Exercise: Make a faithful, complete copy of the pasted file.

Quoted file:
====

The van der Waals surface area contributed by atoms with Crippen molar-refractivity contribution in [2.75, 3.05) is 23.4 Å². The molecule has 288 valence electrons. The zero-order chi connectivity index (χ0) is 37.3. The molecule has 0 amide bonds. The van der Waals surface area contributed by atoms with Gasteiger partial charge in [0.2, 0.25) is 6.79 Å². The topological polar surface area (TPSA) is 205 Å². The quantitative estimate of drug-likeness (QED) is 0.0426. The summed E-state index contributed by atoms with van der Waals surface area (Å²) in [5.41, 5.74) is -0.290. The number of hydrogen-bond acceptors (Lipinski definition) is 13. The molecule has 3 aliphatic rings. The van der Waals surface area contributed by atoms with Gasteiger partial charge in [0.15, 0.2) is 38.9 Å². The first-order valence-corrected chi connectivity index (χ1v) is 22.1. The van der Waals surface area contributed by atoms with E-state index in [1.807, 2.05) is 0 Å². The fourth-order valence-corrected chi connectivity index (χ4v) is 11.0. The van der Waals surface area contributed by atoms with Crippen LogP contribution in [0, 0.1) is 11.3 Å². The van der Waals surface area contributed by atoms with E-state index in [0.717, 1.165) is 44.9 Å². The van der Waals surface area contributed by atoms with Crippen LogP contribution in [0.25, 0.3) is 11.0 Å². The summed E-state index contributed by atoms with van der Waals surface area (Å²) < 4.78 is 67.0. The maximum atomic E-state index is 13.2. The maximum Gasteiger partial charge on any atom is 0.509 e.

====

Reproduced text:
The van der Waals surface area contributed by atoms with Crippen molar-refractivity contribution in [2.75, 3.05) is 23.4 Å². The molecule has 288 valence electrons. The zero-order chi connectivity index (χ0) is 37.3. The molecule has 0 amide bonds. The van der Waals surface area contributed by atoms with Gasteiger partial charge in [0.2, 0.25) is 6.79 Å². The topological polar surface area (TPSA) is 205 Å². The quantitative estimate of drug-likeness (QED) is 0.0426. The summed E-state index contributed by atoms with van der Waals surface area (Å²) in [5.41, 5.74) is -0.290. The number of hydrogen-bond acceptors (Lipinski definition) is 13. The molecule has 3 aliphatic rings. The van der Waals surface area contributed by atoms with Gasteiger partial charge in [0.15, 0.2) is 38.9 Å². The first-order valence-corrected chi connectivity index (χ1v) is 22.1. The van der Waals surface area contributed by atoms with E-state index in [1.807, 2.05) is 0 Å². The fourth-order valence-corrected chi connectivity index (χ4v) is 11.0. The van der Waals surface area contributed by atoms with Crippen LogP contribution in [0, 0.1) is 11.3 Å². The van der Waals surface area contributed by atoms with E-state index in [0.717, 1.165) is 44.9 Å². The van der Waals surface area contributed by atoms with Crippen LogP contribution in [0.25, 0.3) is 11.0 Å². The summed E-state index contributed by atoms with van der Waals surface area (Å²) < 4.78 is 67.0. The maximum atomic E-state index is 13.2. The maximum Gasteiger partial charge on any atom is 0.509 e.